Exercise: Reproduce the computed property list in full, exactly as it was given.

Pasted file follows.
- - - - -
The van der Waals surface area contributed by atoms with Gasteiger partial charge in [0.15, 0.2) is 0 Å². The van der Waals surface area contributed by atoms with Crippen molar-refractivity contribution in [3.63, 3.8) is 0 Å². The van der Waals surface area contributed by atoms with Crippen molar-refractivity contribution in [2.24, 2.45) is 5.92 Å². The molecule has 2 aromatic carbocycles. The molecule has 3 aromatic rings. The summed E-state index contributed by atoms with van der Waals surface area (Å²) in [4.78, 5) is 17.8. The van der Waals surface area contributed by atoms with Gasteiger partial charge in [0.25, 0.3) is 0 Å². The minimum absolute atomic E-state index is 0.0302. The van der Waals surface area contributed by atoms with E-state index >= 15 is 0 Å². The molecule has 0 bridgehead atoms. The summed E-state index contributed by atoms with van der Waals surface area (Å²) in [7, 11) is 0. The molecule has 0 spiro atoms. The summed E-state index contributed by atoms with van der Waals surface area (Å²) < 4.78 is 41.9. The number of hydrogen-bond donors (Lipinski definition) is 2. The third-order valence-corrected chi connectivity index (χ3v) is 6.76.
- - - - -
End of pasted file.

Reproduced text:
The van der Waals surface area contributed by atoms with Gasteiger partial charge in [0.15, 0.2) is 0 Å². The van der Waals surface area contributed by atoms with Crippen molar-refractivity contribution in [3.63, 3.8) is 0 Å². The van der Waals surface area contributed by atoms with Crippen molar-refractivity contribution in [2.24, 2.45) is 5.92 Å². The molecule has 2 aromatic carbocycles. The molecule has 3 aromatic rings. The summed E-state index contributed by atoms with van der Waals surface area (Å²) in [4.78, 5) is 17.8. The van der Waals surface area contributed by atoms with Gasteiger partial charge in [0.25, 0.3) is 0 Å². The minimum absolute atomic E-state index is 0.0302. The van der Waals surface area contributed by atoms with E-state index >= 15 is 0 Å². The molecule has 0 bridgehead atoms. The summed E-state index contributed by atoms with van der Waals surface area (Å²) in [7, 11) is 0. The molecule has 0 spiro atoms. The summed E-state index contributed by atoms with van der Waals surface area (Å²) < 4.78 is 41.9. The number of hydrogen-bond donors (Lipinski definition) is 2. The third-order valence-corrected chi connectivity index (χ3v) is 6.76.